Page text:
Emotions and Investing – Guide to Stay Confident

Emotions and Investing – Guide to stay confident

Hiya guys! I am SO delighted to share with everyone TFG’s first ever guest post about emotions and investing from SB @ ONECENTATATIME.COM! SB is an informed husband and father with dexterity for investing and passion for finance. His blog has over 5,000 subscribers and an impressive repertoire for those interested in making money, savings, investing, and family. It’s a total dance party @ onecentatatime.com 🙂

As per an old proverb, making money by investing the stock market is rather simple as you just need to buy low and sell high. Sadly enough, majority of the investors do the opposite, they buy high and sell low and as a result, pay dearly for it. By now, all investment enthusiasts must have encountered a post which articulates the dangers of market timing.

Market timing is the attempt that you put forward to earn profit from an investment during a specific moment before the price suddenly starts fluctuating.

As per a research by Morningstar, over the past 10 years, investor returns have been lagging behind fund returns for the asset classes which were taken into consideration.

The research also reveals the big role which emotion plays into investing. Whenever the stock market is bullish in nature, investors get greedy and they look jealously at the previous returns which stocks have produced off late.

Due to increased fear, anger and jealousy, they sell off their investments even after they’ve lost bigger portions of the value. This leads to permanent losses which are impossible to recover from.

Rule your emotions – Separate yourself from your feelings

Most people are of the opinion that as long as investing is concerned, the best step to do is to take an unbiased, rational point of view which has no place for feelings and emotions. But is this true? Or are there advantages of giving in to the emotional urges even when the logical viewpoint is the opposite?

It is possible to maintain distance with your feelings when you play the role of an investor.

Little bit of over-certainty

A growing body of researchers show that even if you feel you’re keeping aside your feelings when you’re being an investor, you are actually not doing so.

When you think that you’re an above-average investor, this can also lead to lack of required diversification in investment portfolios. You may also start believing in the illusion that you don’t make bad investments which is definitely an illusion that will probably be shattered in no time.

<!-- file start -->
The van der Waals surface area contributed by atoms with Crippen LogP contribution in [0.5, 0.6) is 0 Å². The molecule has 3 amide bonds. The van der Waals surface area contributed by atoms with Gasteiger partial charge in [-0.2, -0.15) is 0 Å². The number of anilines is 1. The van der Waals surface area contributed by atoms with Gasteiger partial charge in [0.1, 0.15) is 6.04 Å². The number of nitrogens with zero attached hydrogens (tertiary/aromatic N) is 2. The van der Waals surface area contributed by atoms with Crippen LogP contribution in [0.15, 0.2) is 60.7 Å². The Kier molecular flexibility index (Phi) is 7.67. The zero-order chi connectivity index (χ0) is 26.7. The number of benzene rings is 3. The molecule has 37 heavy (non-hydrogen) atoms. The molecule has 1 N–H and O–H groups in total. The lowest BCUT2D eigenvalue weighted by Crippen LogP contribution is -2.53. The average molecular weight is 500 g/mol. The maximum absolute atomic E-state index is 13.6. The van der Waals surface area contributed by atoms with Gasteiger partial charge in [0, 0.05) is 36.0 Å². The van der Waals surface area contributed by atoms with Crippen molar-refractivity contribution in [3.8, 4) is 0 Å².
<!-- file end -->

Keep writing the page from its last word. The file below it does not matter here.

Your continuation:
Holding on too long is not always recommended

With regards to love, ‘holding on’ can be the best thing but this is not the same with investing. Majority of the investors refuse to sell an asset unless they’re assured that they will get back much more than what they paid for. This also clearly implies that they keep holding on to loser bonds and stocks for a longer time.

You should instead try not to focus on how much you had paid for that investment. If you think you would never buy it again even if you get a chance, it’s the right time to sell off.

Be aware of spin

The way something is presented is called ‘spin’ and in this field, people can be easily manipulated by how data is demonstrated to them. For instance, if you’re given a choice between a fund which tends to lose money 1 year out of 10 and another which gains 9 years out of 10, people will tend to choose the latter but in actuality both are similar!

Overload of information

While there are some people who usually do a little bit of diligent research that is needed, like talking to experts and online research, there are some others who spend more time in thinking of the flavor of the ice-cream they want, rather than choosing bonds they like to invest in.

In case you’re confident about your capability to choose the right investments, you might get lost with available numerous options. When you have more than one option to choose from, it’s required that you study further and apply some sort of predictive logic. It’s important that you keep your personal emotions aside.

So, now that you know how much necessary it is for you to subtract your emotions while investing, don’t indulge in emotional investment ever if you don’t want to pay you back dearly.



About the author: This post is written by SB from onecentatatime.com, who blogs about personal finance and productivity.

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